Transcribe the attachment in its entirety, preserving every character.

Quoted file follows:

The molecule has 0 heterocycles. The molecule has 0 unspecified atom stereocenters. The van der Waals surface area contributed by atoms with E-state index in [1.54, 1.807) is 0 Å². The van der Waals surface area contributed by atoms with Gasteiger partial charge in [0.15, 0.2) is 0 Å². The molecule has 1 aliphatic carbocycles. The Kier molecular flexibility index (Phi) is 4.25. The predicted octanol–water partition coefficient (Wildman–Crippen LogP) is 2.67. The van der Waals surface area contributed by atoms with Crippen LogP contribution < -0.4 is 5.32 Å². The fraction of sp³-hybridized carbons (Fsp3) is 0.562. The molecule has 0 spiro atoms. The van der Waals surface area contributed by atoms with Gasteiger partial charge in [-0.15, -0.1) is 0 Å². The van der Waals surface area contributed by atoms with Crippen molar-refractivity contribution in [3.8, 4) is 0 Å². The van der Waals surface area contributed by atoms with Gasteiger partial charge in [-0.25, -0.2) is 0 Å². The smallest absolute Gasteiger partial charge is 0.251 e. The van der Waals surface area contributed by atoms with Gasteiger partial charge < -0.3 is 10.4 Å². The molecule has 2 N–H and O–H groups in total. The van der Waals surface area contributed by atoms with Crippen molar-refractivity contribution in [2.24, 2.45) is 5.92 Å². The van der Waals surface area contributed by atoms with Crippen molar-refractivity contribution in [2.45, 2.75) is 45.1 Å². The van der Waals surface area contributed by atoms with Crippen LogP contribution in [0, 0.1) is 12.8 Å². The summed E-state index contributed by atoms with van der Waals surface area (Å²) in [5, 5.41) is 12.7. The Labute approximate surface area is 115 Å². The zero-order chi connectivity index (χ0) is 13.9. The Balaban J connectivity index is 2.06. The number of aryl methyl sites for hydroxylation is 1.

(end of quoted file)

The molecule has 0 heterocycles. The molecule has 0 unspecified atom stereocenters. The van der Waals surface area contributed by atoms with E-state index in [1.54, 1.807) is 0 Å². The van der Waals surface area contributed by atoms with Gasteiger partial charge in [0.15, 0.2) is 0 Å². The molecule has 1 aliphatic carbocycles. The Kier molecular flexibility index (Phi) is 4.25. The predicted octanol–water partition coefficient (Wildman–Crippen LogP) is 2.67. The van der Waals surface area contributed by atoms with Crippen LogP contribution < -0.4 is 5.32 Å². The fraction of sp³-hybridized carbons (Fsp3) is 0.562. The molecule has 0 spiro atoms. The van der Waals surface area contributed by atoms with Gasteiger partial charge in [-0.15, -0.1) is 0 Å². The van der Waals surface area contributed by atoms with Crippen molar-refractivity contribution in [3.8, 4) is 0 Å². The van der Waals surface area contributed by atoms with Gasteiger partial charge in [-0.25, -0.2) is 0 Å². The smallest absolute Gasteiger partial charge is 0.251 e. The van der Waals surface area contributed by atoms with Gasteiger partial charge < -0.3 is 10.4 Å². The molecule has 2 N–H and O–H groups in total. The van der Waals surface area contributed by atoms with Crippen molar-refractivity contribution in [2.24, 2.45) is 5.92 Å². The van der Waals surface area contributed by atoms with Crippen molar-refractivity contribution in [2.45, 2.75) is 45.1 Å². The van der Waals surface area contributed by atoms with Crippen LogP contribution in [0, 0.1) is 12.8 Å². The summed E-state index contributed by atoms with van der Waals surface area (Å²) in [5, 5.41) is 12.7. The Labute approximate surface area is 115 Å². The zero-order chi connectivity index (χ0) is 13.9. The Balaban J connectivity index is 2.06. The number of aryl methyl sites for hydroxylation is 1.